The MP chief minister realised the sensitivity of the incident, and quickly announced the decision to procure onions at Rs 800/quintal. State agencies procured 8.76 lakh tonnes.
Onion is once again in the news. A couple of weeks ago, its retail prices had touched Rs 50/kg in several markets, and wholesale prices had touched Rs 30/kg in major onion markets like Lasalgaon in Maharashtra. This is not the first time onion prices have spiked. Almost every alternate year, this roller-coaster of boom and bust in onion prices happens. But 2017 is interesting as it saw record low prices in May-June 2017 when farmers sold onions at around Rs 2/kg in several mandis of Madhya Pradesh (MP), bringing tears and anger to farmers. The situation became precarious when farmers protested and police fired at them resulting in unfortunate deaths. The MP chief minister realised the sensitivity of the incident, and quickly announced the decision to procure onions at Rs 800/quintal. State agencies procured 8.76 lakh tonnes. But, in the absence of ample storage capacity in the state, onions had to be quickly disposed off through PDS and open market operations at almost one-fifth the cost. The whole operation caused a loss of Rs 785 crore to the MP government.
However, the more unusual aspect of the onion scene is that, only a few months later, in August 2017, prices started shooting up, resulting in visit by officers of Union ministry of consumer affairs to Lasalgaon, income tax-raids on traders in September and suspension of trading in Lasalgaon APMC for about a month. The prices fell down for some time, but they have been rising since Diwali. This prompted the government to announce import of onion by MMTC to bring down domestic prices. And this is not the first year when government action has been so ad hoc and puzzling within a few months. In the previous years, we have seen government fixing minimum export price, banning exports of onion and even a study by Competition Commission of India. Lesson: Income-tax raids proved futile in keeping the lid on onion prices even for few months! We need better policies.
So, what is it that causes high volatility in onion prices, and what is a way out? In order to respond to these questions, one may first note that India produced 21.7 million metric tons (mmt) of onions, which is about 20% of global production in 2016-17, second only to China. India also exported 2.4 mmt in 2016-17, up from 1.2 mmt in 2014-15. About 60% of onion production is in the rabi season, sown in December-January and harvested in April-May. This is the onion which is stored by farmers and traders, and it meets export as well as domestic demand till the arrival of the kharif onion crop, which is sown in May-June and harvested in October-November. Late kharif crop is sown in August- September and harvested in January-February. Kharif and late kharif crops produce about 20% each of annual production. Kharif onion is of rather poor quality and cannot be stored for very long. The prices tend to rise in October-November when rabi onion stocks are almost depleted and kharif onion is yet to hit the market, or if kharif crop is damaged as is the case this year.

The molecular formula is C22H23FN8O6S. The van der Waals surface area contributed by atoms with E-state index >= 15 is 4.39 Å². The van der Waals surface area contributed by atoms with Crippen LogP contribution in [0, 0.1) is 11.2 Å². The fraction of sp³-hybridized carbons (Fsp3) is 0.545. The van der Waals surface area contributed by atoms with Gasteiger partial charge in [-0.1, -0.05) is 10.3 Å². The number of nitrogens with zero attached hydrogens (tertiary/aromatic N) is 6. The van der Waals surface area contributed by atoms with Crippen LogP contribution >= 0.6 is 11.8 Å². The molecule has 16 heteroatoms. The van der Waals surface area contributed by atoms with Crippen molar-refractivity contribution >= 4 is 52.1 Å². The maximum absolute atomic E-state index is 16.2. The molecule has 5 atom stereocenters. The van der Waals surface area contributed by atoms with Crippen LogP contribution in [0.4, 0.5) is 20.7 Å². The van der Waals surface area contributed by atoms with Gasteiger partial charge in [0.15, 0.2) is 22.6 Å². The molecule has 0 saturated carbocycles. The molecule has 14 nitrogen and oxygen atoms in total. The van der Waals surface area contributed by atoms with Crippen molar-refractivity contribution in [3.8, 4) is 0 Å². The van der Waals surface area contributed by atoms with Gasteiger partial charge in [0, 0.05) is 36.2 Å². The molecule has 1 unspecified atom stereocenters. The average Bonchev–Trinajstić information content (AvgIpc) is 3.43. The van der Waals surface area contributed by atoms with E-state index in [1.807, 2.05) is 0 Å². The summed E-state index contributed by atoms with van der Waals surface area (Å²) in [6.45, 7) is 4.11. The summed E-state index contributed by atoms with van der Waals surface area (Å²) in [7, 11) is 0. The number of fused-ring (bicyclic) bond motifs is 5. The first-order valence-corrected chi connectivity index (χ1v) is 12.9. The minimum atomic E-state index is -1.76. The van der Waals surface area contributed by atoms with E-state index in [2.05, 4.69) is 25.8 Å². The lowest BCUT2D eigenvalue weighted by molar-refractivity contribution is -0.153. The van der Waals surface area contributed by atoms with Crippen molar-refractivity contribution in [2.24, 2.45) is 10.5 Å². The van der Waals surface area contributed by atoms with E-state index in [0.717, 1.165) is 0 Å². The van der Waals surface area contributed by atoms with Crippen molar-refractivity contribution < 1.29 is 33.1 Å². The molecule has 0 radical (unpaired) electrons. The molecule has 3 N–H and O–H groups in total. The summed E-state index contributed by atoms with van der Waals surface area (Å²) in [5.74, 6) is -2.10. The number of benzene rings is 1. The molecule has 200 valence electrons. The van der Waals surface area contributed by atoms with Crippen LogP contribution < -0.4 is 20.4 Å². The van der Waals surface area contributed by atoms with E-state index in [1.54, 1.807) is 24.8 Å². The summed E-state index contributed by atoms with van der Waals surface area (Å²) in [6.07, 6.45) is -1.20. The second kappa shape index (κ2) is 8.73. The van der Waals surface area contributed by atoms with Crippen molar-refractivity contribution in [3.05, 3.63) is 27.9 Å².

One of the prime reasons behind high volatility in onion prices stems from lack of storage facilities—these have not kept pace with rising production. Also, the traditional storage practices incur losses as high as 40%. While Maharashtra used Rashtriya Krishi Vikas Yojana and National Horticulture Mission and created 42,282 low cost onion storage structures having a capacity of 9.65 lakh tonnes, there is hardly any storage facility in MP. No wonder, MP farmers suffered most in a bumper onion crop year. However, modern cold storages, like the ones being set up by Allround India, a subsidiary of Allround Holland, and other such companies, can bring down wastages within 10-15% range. So, the first policy action has to be to promote modern cold storages, and develop a system akin to that of warehouse receipt system for farmers. While bulk of storage has to be by private sector, the state can do some stocking under a price stabilisation fund. They can hire services of specialised private sector agencies to carry out such operations. The second policy instrument is using trade policy for price stabilisation. In case of bumper crop, promote exports, and in case of deficit crop, encourage imports. This has to be done well in advance, as soon as one comes to know the advance estimates of production.
The third policy instrument is to encourage setting up of onion dehydrating units, as also promoting demand for dehydrated onions amongst large consumers (restaurants, fast food chains, army, hospitals, etc). Gujarat has already emerged as the main centre for dehydration units, with 85 out of 100 units located there, while Maharashtra has just five units. Dehydrated onion is being exported to Japan, Europe, Russia, US and some African countries. The Ministry of Food Processing and state governments can encourage entrepreneurs to avail grant for setting up onion dehydration and processing units. A subsidy of up to 35% with a cap of Rs 5 crore is available to such units. However, the budget of the ministry of food processing for this scheme is just Rs 95 crore! And MP, in its budget for FY18, has provided just Rs 7 crore grant to food processing units. This needs to go up many folds if we are serious about encouraging food processing and stabilising prices of even fresh onions. Thus, instead of raiding traders or banning exports, etc, the Centre and the states would do better if they promote investment in scientific storage and processing facilities, and use trade policy more judiciously.
Ashok Gulati & Siraj Hussain
Gulati is Infosys Chair professor for agriculture, and Hussain, former secretary, ministry of agriculture, is visiting senior fellow, ICRIER